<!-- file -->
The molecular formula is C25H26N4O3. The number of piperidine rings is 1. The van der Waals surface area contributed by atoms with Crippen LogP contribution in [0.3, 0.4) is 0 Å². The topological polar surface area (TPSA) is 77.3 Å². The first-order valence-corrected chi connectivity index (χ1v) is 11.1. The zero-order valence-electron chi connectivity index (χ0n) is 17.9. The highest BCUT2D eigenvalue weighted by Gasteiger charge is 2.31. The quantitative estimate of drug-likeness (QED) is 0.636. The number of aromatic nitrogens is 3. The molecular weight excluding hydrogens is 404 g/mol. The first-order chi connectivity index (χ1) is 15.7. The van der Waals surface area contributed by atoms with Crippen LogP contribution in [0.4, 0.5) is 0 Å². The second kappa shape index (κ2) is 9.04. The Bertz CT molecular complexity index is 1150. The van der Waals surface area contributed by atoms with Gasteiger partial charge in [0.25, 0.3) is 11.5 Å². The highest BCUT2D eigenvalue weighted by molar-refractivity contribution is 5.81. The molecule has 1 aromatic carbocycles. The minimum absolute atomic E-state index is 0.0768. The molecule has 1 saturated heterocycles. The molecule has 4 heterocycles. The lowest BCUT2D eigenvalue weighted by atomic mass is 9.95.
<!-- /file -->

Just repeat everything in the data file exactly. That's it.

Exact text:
The molecular formula is C25H26N4O3. The number of piperidine rings is 1. The van der Waals surface area contributed by atoms with Crippen LogP contribution in [0.3, 0.4) is 0 Å². The topological polar surface area (TPSA) is 77.3 Å². The first-order valence-corrected chi connectivity index (χ1v) is 11.1. The zero-order valence-electron chi connectivity index (χ0n) is 17.9. The highest BCUT2D eigenvalue weighted by Gasteiger charge is 2.31. The quantitative estimate of drug-likeness (QED) is 0.636. The number of aromatic nitrogens is 3. The molecular weight excluding hydrogens is 404 g/mol. The first-order chi connectivity index (χ1) is 15.7. The van der Waals surface area contributed by atoms with Crippen LogP contribution in [0.4, 0.5) is 0 Å². The second kappa shape index (κ2) is 9.04. The Bertz CT molecular complexity index is 1150. The van der Waals surface area contributed by atoms with Gasteiger partial charge in [0.25, 0.3) is 11.5 Å². The highest BCUT2D eigenvalue weighted by molar-refractivity contribution is 5.81. The molecule has 1 aromatic carbocycles. The minimum absolute atomic E-state index is 0.0768. The molecule has 1 saturated heterocycles. The molecule has 4 heterocycles. The lowest BCUT2D eigenvalue weighted by atomic mass is 9.95.